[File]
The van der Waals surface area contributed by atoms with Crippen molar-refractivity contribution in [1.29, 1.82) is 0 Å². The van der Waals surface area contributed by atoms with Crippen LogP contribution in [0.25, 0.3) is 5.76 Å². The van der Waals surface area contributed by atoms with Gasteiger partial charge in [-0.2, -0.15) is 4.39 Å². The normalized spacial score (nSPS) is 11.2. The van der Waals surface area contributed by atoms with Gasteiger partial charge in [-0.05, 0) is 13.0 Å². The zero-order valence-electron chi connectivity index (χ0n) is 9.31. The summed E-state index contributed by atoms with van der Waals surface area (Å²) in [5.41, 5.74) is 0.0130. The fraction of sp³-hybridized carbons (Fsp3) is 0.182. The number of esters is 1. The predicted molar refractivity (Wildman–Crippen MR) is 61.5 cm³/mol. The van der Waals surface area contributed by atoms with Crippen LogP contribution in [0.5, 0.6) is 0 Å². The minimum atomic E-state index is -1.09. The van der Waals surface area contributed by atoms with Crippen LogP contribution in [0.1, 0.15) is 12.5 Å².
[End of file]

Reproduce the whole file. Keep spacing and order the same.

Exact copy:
The van der Waals surface area contributed by atoms with Crippen molar-refractivity contribution in [1.29, 1.82) is 0 Å². The van der Waals surface area contributed by atoms with Crippen LogP contribution in [0.25, 0.3) is 5.76 Å². The van der Waals surface area contributed by atoms with Gasteiger partial charge in [-0.2, -0.15) is 4.39 Å². The normalized spacial score (nSPS) is 11.2. The van der Waals surface area contributed by atoms with Gasteiger partial charge in [-0.05, 0) is 13.0 Å². The zero-order valence-electron chi connectivity index (χ0n) is 9.31. The summed E-state index contributed by atoms with van der Waals surface area (Å²) in [5.41, 5.74) is 0.0130. The fraction of sp³-hybridized carbons (Fsp3) is 0.182. The number of esters is 1. The predicted molar refractivity (Wildman–Crippen MR) is 61.5 cm³/mol. The van der Waals surface area contributed by atoms with Crippen LogP contribution in [0.5, 0.6) is 0 Å². The minimum atomic E-state index is -1.09. The van der Waals surface area contributed by atoms with Crippen LogP contribution in [0.1, 0.15) is 12.5 Å².